We know we exist.
You are there, in your reality, conscious and experiencing things, as I am in my reality, as self or identity.
And there is a whole, beyond our more, we usually do not think of, of whom our existence and more are parts.
Also, as a part of our whole, we are a part of Reality.
Our whole may permeate us, and Reality may be immanent in us, but only in our being a part of our whole. We must present, open and surrender our self, in our being a part, to the presence of our whole being, who is of Reality.
“Everything that is of you and your reality, is a part of your whole.”
Reality cannot be directly experienced. It does not exist in “our” reality.
What we do experience of the world is an indication (phenomenal world). It can never be reality because it is our experience. It comes from beyond us, from our whole, who is in Reality.
Information about the real world and our whole self, from sense organs such as the eyes, ears, and sensors for tension and length, in tendons and muscles, is carried by nerves to the brain from which, we are given a sense of the world and of being in it. Our reality is “constructed” in the brain, and placed or “projected” in space through the CNS (Central Nervous System), by our whole.
With this “Orientation”, we can regard the part we are, in relation with our whole.
All that we experience, all that we are and feel, and our deepest being, everything that is of our self, is a part of our whole. It is not for us to become the whole; we are a part, as self or identity, within “our” reality of conscious experience and self witnessed iii. We can get to places, gain things, such as realisations, feelings, understandings and knowledge, and we can change in our self, but look beyond these experiences and states of being, to a relation with our whole.
In this relation, as a part, is the immanence of Reality in us.
i What we experience (you and I, as self or identity), is difficult to determine. If we try to pin it down to what it definitely is and prove or question on what basis we know what something is, it‘s all words and what we experience. Like science, because science is a part of the mind, nothing is proven right or true, except in certain conditions or particular contexts eg. relativity for things in space and time, quantum for things smaller than atoms, Newton’s law of gravity for things in space and time at relatively slow speeds and short distances and time, relative to the speed of light.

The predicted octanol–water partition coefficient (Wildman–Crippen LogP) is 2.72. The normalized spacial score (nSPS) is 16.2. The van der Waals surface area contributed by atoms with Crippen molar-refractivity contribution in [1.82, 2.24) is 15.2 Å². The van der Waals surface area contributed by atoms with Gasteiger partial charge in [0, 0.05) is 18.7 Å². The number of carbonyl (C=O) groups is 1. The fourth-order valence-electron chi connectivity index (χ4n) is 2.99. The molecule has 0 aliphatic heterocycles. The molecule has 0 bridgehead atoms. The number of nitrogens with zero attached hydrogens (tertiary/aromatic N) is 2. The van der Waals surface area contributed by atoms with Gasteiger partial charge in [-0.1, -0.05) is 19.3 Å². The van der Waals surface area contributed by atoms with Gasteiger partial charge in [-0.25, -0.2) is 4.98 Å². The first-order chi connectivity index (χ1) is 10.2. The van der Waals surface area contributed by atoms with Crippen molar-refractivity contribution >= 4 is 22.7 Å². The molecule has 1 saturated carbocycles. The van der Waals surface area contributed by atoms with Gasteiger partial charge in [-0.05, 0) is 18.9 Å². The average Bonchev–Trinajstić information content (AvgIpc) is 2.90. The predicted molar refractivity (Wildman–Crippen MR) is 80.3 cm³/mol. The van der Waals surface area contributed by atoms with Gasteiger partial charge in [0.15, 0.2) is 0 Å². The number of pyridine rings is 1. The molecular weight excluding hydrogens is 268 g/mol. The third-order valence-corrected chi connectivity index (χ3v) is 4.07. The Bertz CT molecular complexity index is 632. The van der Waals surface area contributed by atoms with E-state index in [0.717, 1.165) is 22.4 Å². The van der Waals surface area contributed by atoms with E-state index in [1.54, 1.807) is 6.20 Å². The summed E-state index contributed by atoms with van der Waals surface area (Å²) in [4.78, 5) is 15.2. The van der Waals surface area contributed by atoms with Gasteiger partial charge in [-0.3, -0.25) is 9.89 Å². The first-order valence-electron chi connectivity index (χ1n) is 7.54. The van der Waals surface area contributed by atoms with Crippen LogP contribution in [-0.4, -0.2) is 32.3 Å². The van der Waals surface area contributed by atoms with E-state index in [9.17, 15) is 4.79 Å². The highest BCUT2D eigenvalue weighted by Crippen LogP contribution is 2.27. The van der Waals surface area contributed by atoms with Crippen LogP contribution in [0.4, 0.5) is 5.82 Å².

ii We have different types of experiences (good/bad, past/ present, mind/feeling/body etc), various identities (varies with different company or situations), broader/narrower or faster/slower minds, deeper states of being, and different states of consciousness and stimulation (arousal).
iii “Our” reality, of conscious experience and self witnessed.
Our reality refers to the one we are in, as self or identity. “Our” is to distinguish Reality from “our” reality, of conscious experience and self witnessed. The witness is a part of our reality, though we recognise it as transcendent. It is transcendent of experience and self, and impossible to experience in our usual direct way. Rather, we are aware of what the witness witnesses. Thus we are aware of what we experience, but we can also be aware of our self ie., self aware. By inference of being self aware, we can know that there must be a witness; “how can we be self aware, if not for a witness”.
Traditionally the witness is a place we go to, to disengage and allow our various parts (including the self and experience) to fall into place passively or with some particular focus (which may be a chant, work, sleep, hobbie, relationship, or what ever we get into). All conscious experience is before the witness.
Here however, we may go on to capture the witness in its “actuality”, as projected in space (behind from where we line-up and face the world we experience, and extending below). We can not just know it is there, or shift to its transcendence and be the witness, but in our “actuality” as projection, we can connect through the various parts of our reality (in the experience, having an experience, and witness) and refer to our whole as a part, to be in relation with him or her.
It is not ambition or cleverness that makes us involve the witness. Rather in is a necessary consequence of referring our reality to our whole, which includes both the conscious (by which we are conscious of, what we are conscious of, ie, our self and what we experience), and our witness.